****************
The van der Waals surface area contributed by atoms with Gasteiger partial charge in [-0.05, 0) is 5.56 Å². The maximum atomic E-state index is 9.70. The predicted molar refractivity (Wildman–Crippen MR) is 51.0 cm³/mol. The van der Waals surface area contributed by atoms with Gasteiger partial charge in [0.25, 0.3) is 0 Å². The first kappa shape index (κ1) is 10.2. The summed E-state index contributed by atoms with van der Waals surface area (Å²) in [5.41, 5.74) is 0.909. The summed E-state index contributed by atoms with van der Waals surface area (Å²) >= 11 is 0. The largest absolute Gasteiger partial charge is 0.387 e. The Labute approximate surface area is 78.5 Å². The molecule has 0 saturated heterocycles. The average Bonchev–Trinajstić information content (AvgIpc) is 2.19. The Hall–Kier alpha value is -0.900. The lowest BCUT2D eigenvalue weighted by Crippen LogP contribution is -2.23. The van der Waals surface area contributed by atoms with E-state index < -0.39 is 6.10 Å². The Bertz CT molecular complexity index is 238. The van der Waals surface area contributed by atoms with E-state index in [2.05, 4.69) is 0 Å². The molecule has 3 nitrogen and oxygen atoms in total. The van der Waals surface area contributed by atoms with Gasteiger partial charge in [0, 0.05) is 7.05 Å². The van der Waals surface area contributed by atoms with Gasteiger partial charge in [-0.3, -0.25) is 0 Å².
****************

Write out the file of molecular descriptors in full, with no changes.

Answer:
The van der Waals surface area contributed by atoms with Gasteiger partial charge in [-0.05, 0) is 5.56 Å². The maximum atomic E-state index is 9.70. The predicted molar refractivity (Wildman–Crippen MR) is 51.0 cm³/mol. The van der Waals surface area contributed by atoms with Gasteiger partial charge in [0.25, 0.3) is 0 Å². The first kappa shape index (κ1) is 10.2. The summed E-state index contributed by atoms with van der Waals surface area (Å²) in [5.41, 5.74) is 0.909. The summed E-state index contributed by atoms with van der Waals surface area (Å²) >= 11 is 0. The largest absolute Gasteiger partial charge is 0.387 e. The Labute approximate surface area is 78.5 Å². The molecule has 0 saturated heterocycles. The average Bonchev–Trinajstić information content (AvgIpc) is 2.19. The Hall–Kier alpha value is -0.900. The lowest BCUT2D eigenvalue weighted by Crippen LogP contribution is -2.23. The van der Waals surface area contributed by atoms with E-state index < -0.39 is 6.10 Å². The Bertz CT molecular complexity index is 238. The van der Waals surface area contributed by atoms with E-state index in [2.05, 4.69) is 0 Å². The molecule has 3 nitrogen and oxygen atoms in total. The van der Waals surface area contributed by atoms with Gasteiger partial charge in [0, 0.05) is 7.05 Å². The van der Waals surface area contributed by atoms with Gasteiger partial charge in [-0.3, -0.25) is 0 Å².